Hand with virtual master key for using laptop computer showing cloud security and data breach

Almost All Organisations Suffered At Least One Data Breach in Past 18 Months, The State of Cloud Security Report Found

Nearly 100% of organizations experienced a cloud data breach within the last 18 months, according to the cloud infrastructure security firm Ermetic.

The cloud data breach report also found that cloud security incidents increased by almost 20% within the past year.

The survey, which polled 200 CISOs and other key IT security decision-makers, also found that the lack of visibility and identity management was a major security threat for most organizations.

Almost all organizations experienced at least one data breach in past 18 months

The IDC cloud security survey key findings reveal that 98% of all companies experienced a cloud data breach within the past 18 months, a 19% increase from 79% just a year ago. During the same period, 67% reported three data breaches.

The research study also found that nearly two-thirds (63%) of the respondents said their organizations exposed sensitive data in the cloud. This number was more than eight out of ten (85%) for organizations with annual cloud budgets of $50M or above.

Most organizations (83%) attributed at least one data breach to cloud access permissions

Most organizations struggled to balance cloud access without affecting daily operations. Over half (53%) of organizations struggled to ensure that employees had the right access to execute their jobs effectively while ensuring data confidentiality.

Other survey highlights include 58 and 57% of the organizations struggling to provide access while protecting data from external and internal threats, respectively.

Least privilege is still preferred by most organizations

Most organizations (92%) polled said they tried, are trying, or will try to implement least privilege in the cloud in the next 12 months.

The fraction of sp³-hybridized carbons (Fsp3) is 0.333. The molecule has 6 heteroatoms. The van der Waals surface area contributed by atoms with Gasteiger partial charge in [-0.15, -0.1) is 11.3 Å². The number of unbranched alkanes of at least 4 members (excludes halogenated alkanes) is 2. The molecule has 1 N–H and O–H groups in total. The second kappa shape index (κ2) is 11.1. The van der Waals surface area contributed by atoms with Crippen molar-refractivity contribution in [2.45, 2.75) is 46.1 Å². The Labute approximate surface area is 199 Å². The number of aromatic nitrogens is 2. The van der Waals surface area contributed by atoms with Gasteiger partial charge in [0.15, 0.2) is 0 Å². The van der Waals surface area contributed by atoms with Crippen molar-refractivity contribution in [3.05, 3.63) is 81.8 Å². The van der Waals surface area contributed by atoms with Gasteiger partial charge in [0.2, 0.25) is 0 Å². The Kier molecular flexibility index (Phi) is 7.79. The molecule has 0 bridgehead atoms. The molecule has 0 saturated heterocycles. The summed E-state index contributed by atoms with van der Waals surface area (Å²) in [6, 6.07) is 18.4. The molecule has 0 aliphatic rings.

However, half (50%) of companies surveyed said they faced various challenges implementing least privilege access restrictions.

Nearly a third (29%) said it was too difficult and time-consuming, while a similar number cited lack of personnel/expertise (29%) or multi-clouds (29%).

Managing cloud security was too difficult and time-consuming

More than three-quarters (70%) of organizations spent more than 25 hours per week managing Identity and Access Management (IAM) in cloud platforms.

Similarly, while 71% of the organizations relied on commercial cloud security solutions provided by cloud platforms, they reported that the tools required a lot of time to configure.

The growth of cloud footprint exacerbated the problem, 60% of organizations suffering from the lack of visibility. Overworked employees and the lack of visibility is a perfect recipe for a data breach.

Organizations are dissatisfied with their cloud security posture

Nearly half (43%) of all organizations said they were dissatisfied with their cloud security posture. Nearly two-thirds (64%) cited the difficulties in uniformly managing access across multiple clouds, lack of visibility (63%), the difficulty of integrating disparate security solutions (63%), lack of personnel or expertise (59%), and difficulties of implementing a shared security model between their organizations and their cloud vendors (58%).

Only a fifth (20%) of organizations polled felt very satisfied with their cloud security posture. The reliance on public cloud providers’ commercial cloud security solutions and the low satisfaction rate indicated that the shared model for cloud security was ineffective, according to the researchers.

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“Even though most of the companies surveyed are already using IAM, data loss prevention, data classification, and privileged account management products, more than half claimed these were not adequate for protecting cloud environments,” said Shai Morag, CEO of Ermetic.“Two-thirds cited cloud-native capabilities for authorization and permission management, and security configuration as either a high or an essential priority.”